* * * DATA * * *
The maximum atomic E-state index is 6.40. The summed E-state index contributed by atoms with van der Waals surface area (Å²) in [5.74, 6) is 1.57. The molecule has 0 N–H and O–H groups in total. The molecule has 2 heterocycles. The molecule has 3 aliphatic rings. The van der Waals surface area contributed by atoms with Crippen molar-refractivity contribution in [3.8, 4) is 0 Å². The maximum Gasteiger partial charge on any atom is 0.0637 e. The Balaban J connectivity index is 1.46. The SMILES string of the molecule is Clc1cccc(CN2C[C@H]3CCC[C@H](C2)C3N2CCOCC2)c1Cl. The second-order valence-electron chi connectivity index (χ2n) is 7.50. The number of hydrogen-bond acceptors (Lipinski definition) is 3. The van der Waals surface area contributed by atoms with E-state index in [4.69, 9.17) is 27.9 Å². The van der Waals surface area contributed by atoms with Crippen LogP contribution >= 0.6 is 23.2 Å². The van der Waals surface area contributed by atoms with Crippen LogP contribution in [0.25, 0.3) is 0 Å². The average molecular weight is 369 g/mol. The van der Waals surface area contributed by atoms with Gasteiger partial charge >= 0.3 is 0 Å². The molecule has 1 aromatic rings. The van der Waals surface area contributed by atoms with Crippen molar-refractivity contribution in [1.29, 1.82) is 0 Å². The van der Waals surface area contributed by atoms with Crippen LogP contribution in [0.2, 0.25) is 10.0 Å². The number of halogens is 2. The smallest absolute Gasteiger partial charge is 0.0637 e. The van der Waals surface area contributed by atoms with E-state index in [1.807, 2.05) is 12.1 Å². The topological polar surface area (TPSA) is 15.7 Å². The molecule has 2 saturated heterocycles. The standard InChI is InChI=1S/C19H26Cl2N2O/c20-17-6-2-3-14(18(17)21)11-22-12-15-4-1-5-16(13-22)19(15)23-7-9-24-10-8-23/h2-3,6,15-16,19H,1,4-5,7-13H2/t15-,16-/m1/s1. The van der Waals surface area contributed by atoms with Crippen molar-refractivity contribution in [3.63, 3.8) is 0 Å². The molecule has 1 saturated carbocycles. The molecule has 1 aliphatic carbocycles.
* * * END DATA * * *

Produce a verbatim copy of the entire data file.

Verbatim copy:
The maximum atomic E-state index is 6.40. The summed E-state index contributed by atoms with van der Waals surface area (Å²) in [5.74, 6) is 1.57. The molecule has 0 N–H and O–H groups in total. The molecule has 2 heterocycles. The molecule has 3 aliphatic rings. The van der Waals surface area contributed by atoms with Crippen molar-refractivity contribution in [3.8, 4) is 0 Å². The maximum Gasteiger partial charge on any atom is 0.0637 e. The Balaban J connectivity index is 1.46. The SMILES string of the molecule is Clc1cccc(CN2C[C@H]3CCC[C@H](C2)C3N2CCOCC2)c1Cl. The second-order valence-electron chi connectivity index (χ2n) is 7.50. The number of hydrogen-bond acceptors (Lipinski definition) is 3. The van der Waals surface area contributed by atoms with E-state index in [4.69, 9.17) is 27.9 Å². The van der Waals surface area contributed by atoms with Crippen LogP contribution >= 0.6 is 23.2 Å². The van der Waals surface area contributed by atoms with Crippen LogP contribution in [0.25, 0.3) is 0 Å². The average molecular weight is 369 g/mol. The van der Waals surface area contributed by atoms with Gasteiger partial charge >= 0.3 is 0 Å². The molecule has 1 aromatic rings. The van der Waals surface area contributed by atoms with Crippen molar-refractivity contribution in [1.29, 1.82) is 0 Å². The van der Waals surface area contributed by atoms with Crippen LogP contribution in [0.2, 0.25) is 10.0 Å². The number of halogens is 2. The smallest absolute Gasteiger partial charge is 0.0637 e. The van der Waals surface area contributed by atoms with E-state index in [1.807, 2.05) is 12.1 Å². The topological polar surface area (TPSA) is 15.7 Å². The molecule has 2 saturated heterocycles. The standard InChI is InChI=1S/C19H26Cl2N2O/c20-17-6-2-3-14(18(17)21)11-22-12-15-4-1-5-16(13-22)19(15)23-7-9-24-10-8-23/h2-3,6,15-16,19H,1,4-5,7-13H2/t15-,16-/m1/s1. The van der Waals surface area contributed by atoms with Crippen molar-refractivity contribution in [3.63, 3.8) is 0 Å². The molecule has 1 saturated carbocycles. The molecule has 1 aliphatic carbocycles.